Fred J. Maroon (1924 - 2001) was a photographer of international renown. His career spanned more than half a century and touched on topics ranging from fashion to architecture and politics. Maroon is best-known for his work in Washington, D.C., both documenting the Nixon campaign and the architectural landscapes of the city. After serving in WWII, Maroon moved to Washington, D.C., which became his home for the rest of his life.
Through the second half of the 20th century, Fred Maroon did a series of eight fashion editorials for LOOK Magazine. The photographs were taken between 1960 and 1970 in remote and challenging locations such as Mongolia, Afghanistan, Egypt, and Japan.
Behind the Lens: AFGHANISTAN
"The Bamiyan Valley was an important location; it was here that all the silk routes converged. So many languages were spoken; it became known as the 'Valley of Noise.' Fate dealt us a lucky card; the local prince took an extreme liking to our model which gave us excellent access to locations."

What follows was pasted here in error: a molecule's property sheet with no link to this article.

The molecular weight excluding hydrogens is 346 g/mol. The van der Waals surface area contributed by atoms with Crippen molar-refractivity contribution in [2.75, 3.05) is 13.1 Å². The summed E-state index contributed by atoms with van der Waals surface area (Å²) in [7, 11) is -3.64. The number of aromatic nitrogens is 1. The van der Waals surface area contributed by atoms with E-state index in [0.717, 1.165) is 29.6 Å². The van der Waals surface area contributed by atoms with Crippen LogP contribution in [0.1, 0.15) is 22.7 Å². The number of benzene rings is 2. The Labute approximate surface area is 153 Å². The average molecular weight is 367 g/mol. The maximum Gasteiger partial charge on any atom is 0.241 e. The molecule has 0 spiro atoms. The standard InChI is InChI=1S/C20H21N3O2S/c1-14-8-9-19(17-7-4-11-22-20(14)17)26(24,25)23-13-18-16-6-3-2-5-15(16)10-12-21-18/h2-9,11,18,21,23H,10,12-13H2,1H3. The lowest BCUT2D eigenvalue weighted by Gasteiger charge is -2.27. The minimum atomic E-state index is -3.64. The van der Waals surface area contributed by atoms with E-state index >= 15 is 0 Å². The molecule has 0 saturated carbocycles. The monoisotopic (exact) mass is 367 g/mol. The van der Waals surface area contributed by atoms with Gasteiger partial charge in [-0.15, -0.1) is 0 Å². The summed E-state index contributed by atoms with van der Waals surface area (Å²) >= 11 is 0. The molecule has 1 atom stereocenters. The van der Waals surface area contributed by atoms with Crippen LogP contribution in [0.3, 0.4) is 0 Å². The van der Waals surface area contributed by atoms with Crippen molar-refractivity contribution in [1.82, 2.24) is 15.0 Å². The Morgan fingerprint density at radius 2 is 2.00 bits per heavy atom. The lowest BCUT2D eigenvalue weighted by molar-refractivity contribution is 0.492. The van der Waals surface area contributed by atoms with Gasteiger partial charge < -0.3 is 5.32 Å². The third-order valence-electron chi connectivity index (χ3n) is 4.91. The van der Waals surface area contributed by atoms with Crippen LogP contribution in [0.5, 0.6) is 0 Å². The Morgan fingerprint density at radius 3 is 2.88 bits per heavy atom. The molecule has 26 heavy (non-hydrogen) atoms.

Behind the Lens: JAPAN
"Expo '70 was to take place in Osaka, Japan and the editors at LOOK Magazine decided it would be an ideal time to do another fusion of travel and fashion photography. I had never been to Japan before, but had a preconceived version of what I would find that was derived mainly from "Madame Butterfly." The reality I discovered was very different. Japan had modernized since Puccini last looked, and although the traditional was still there, it was more elusive than I had expected.
In addition to the numerous awards garnered during his career, Maroon's works are featured in the permanent collections of the Museum of Modern Art, The Metropolitan Museum of Art, the International Center of Photographer, and the Library of Congress.